A group proposing the "Engineering Research Center for Compact and Efficient Fluid Power" learned that it has made the first cut in its bid for funding from the National Science Foundation (NSF). NSF called on the group's members—including the University of Minnesota, Georgia Institute of Technology, Purdue University, the University of Illinois, Vanderbilt University, and the National Fluid Power Association, among others—to submit a final proposal for the center by mid-June. For more information, go to http://rbi.ims.ca/4389-516.
As manufacturers add new technologies to their products, designing for compliance becomes more difficult. Prepare for the certification testing process. Otherwise, you increase the risk of discovering a safety issue after a product leaves the assembly line. That will cause significant time-to-market delays, be much costlier to fix, and damage your brand in the eyes of customers.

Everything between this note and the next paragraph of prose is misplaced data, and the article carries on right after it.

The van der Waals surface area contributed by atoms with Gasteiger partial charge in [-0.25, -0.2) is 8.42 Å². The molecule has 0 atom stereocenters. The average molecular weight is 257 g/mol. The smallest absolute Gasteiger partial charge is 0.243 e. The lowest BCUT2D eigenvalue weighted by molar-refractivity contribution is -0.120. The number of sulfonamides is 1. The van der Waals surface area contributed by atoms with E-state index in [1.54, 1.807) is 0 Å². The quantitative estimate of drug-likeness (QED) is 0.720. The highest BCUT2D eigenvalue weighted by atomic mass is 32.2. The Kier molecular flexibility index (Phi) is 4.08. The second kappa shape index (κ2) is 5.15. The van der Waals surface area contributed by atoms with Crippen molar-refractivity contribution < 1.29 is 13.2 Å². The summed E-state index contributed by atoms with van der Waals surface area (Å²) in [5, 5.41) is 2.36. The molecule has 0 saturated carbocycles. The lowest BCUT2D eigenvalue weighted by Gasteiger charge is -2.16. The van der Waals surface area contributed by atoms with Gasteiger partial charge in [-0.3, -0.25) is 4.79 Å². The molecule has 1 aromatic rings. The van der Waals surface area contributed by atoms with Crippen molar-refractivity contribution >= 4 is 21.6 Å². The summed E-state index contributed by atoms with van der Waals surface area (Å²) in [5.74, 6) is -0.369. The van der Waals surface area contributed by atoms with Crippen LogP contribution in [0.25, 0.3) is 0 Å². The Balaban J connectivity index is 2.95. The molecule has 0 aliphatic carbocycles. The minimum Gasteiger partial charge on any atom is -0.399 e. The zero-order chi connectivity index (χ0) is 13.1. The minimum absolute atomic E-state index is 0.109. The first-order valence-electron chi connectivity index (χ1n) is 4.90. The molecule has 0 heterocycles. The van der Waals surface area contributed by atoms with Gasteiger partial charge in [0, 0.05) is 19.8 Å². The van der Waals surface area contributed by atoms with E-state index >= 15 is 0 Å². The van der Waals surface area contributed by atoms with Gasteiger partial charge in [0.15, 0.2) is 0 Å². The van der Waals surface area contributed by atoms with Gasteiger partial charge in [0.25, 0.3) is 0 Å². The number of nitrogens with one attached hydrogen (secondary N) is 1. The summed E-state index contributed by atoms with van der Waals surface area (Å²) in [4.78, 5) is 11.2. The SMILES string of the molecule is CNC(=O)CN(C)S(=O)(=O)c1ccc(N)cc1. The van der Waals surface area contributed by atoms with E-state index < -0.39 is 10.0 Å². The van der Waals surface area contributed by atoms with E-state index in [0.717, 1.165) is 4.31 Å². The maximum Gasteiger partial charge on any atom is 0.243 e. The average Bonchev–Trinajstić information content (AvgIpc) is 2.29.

Stratasys will be exhibiting two groundbreaking large-scale additive manufacturing technologies, as well as other new products, next month at the International Manufacturing Technology Show (IMTS) in Chicago.
Two new technologies from Stratasys, created in partnership with Boeing, Ford, and Siemens, will bring accurate, repeatable manufacturing of very large thermoplastic end products, and much bigger composite parts, onto the factory floor for industries including automotive and aerospace.
Focus on Fundamentals consists of 45-minute on-line classes that cover a host of technologies.
You learn without leaving the comfort of your desk. All classes are taught by subject-matter experts and all are archived.
So if you can't attend live, attend at your convenience.